What is a Medication-Assisted Treatment Program
Mark Olsen, MBA
December 13, 2021
The Substance Abuse and Mental Health Services Administration (SAMHSA) reported that “in 2018, an estimated 2 million people had an opioid use disorder which includes prescription pain medication containing opiates and heroin.” Even though with that many individuals who suffer from a substance abuse, believe it or not each case is unique. Each individual who is suffering from a substance addiction has a unique set of recovery needs, so it takes a special kind of medical assistance program to help the individual in need sustain recovery. Your medical provider may recommend that individual undergo a Medication-Assisted Treatment (MAT) Program. Substance use disorder can be very challenging to overcome but with the right tools and the right people, anything is possible.
What is a Medication-Assisted Treatment Program?
Due to the highly individualized nature of addiction recovery, there is no single treatment approach that works for everyone. Don’t be discouraged though because through the use of medications, in combination with counseling and behavioral therapies, a MAT program helps the patient tackle their chemical dependence from a “whole-patient” approach. That “whole-patient” approach accounts for the individual’s past and present experiences, education, beliefs, stressors, social impact, financial situation and medical history; the care delivered revolves around the individual rather than focusing on one medical condition.
How does it work?
The MAT program is split into two parts, the medication and therapy portions. The medication portion has objectives to block the “feel good” effect of the chemical, stabilize brain chemistry and relive the cravings for the chemical. In other words, a safer and medically approved chemical replaces the harmful chemical in an effort to remove the negative effects of that harmful chemical from the body. Some of the commonly used medications include*:
- Naltrexone - (Vivitrol / Revia), as defined by SAMHSA, “is not an opioid, is not addictive, and does not cause withdrawal symptoms with stop of use. Naltrexone blocks the euphoric and sedative effects of opioids such as heroin, morphine and codeine.”
- Methadone - (Diskets Methadone Intensol / Methadose), as defined by SAMHSA, is “a long-acting opioid agonist, reduces opioid craving and withdrawal and blunts or blocks the effects of opioids.”
- Buprenorphine - (Belbuca / Probuphine / Buprenex), as defined by SAMHSA, “is an opioid partial agonist. It produces effects such as euphoria or respiratory depression at low to moderate doses. With buprenorphine, however, these effects are weaker than full opioid agonists such as methadone and heroin.”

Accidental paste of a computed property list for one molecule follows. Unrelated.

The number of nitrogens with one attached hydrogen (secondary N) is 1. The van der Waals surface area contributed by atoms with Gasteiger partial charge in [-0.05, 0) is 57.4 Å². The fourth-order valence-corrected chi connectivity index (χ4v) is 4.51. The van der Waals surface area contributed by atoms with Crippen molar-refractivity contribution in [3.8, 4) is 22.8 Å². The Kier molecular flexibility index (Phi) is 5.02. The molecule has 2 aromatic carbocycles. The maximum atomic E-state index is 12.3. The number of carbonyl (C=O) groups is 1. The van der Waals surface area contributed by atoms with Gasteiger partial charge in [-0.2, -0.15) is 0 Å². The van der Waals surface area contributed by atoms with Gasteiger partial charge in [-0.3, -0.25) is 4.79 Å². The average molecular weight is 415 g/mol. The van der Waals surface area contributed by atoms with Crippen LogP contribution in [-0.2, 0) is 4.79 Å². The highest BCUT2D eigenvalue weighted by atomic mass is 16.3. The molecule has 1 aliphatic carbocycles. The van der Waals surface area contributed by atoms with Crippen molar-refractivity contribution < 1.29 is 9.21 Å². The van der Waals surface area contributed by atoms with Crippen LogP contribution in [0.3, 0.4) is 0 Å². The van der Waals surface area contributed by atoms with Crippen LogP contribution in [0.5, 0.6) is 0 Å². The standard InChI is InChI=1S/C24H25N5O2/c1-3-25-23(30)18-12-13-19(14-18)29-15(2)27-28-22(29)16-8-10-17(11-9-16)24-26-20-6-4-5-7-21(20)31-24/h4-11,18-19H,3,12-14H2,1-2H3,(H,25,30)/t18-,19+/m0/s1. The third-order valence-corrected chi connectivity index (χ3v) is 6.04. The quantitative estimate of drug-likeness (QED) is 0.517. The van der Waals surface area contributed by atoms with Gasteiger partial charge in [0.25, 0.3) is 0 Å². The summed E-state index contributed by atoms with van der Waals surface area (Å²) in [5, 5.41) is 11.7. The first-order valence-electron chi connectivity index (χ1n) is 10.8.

The therapy portion includes counseling and other forms of behavioral therapy to assist patients to overcome their psychological needs to seek and use these harmful substances. The following three types of therapies are commonly used to help those suffering from addiction*:
- Rational Emotive Behavior Therapy - has the ultimate goal to realize the individual has the power in themselves to think rationally about each situation. Any negative thoughts the individual may have are carefully mitigated and replaced with happier and healthier thoughts.
- Cognitive Behavioral Therapy - gives the individual the ability to understand their unhealthy behavioral patterns so that the triggers to these behaviors can be identified and eliminated. The development of new coping skills is critical in this form of therapy.
- 12-Step Facilitation - has the individual undergo a 12-step program, in a group setting, to begin with acceptance they have a problem all the way to transitional care and giving back to others who are struggling. Alcoholics Anonymous, for example, is a program that assists with this kind of therapy.
Taking the first step
Medication-Assisted Treatment is a highly individualized and comprehensive substance abuse intervention program. Even though each treatment plan is individualized, each program ends with the goal of full recovery. The first step to living a healthier life is to talk to a medical professional. To talk to highly-trained medical professionals who have many years of addiction recovery experience, give Cross Valley Health & Medicine a call at 845-561-7075 or fill out our confidential online form and one of our staff members will get in contact with you within one business day.
*Any information listed on this page is provided for medical educational purposes only, and shall not be taken as medical advice provided by Cross Valley Health & Medicine. Any medications listed on this page are also provided for medical educational purposes only, and the use of any of these mentioned medications should stem from consulting with your provider.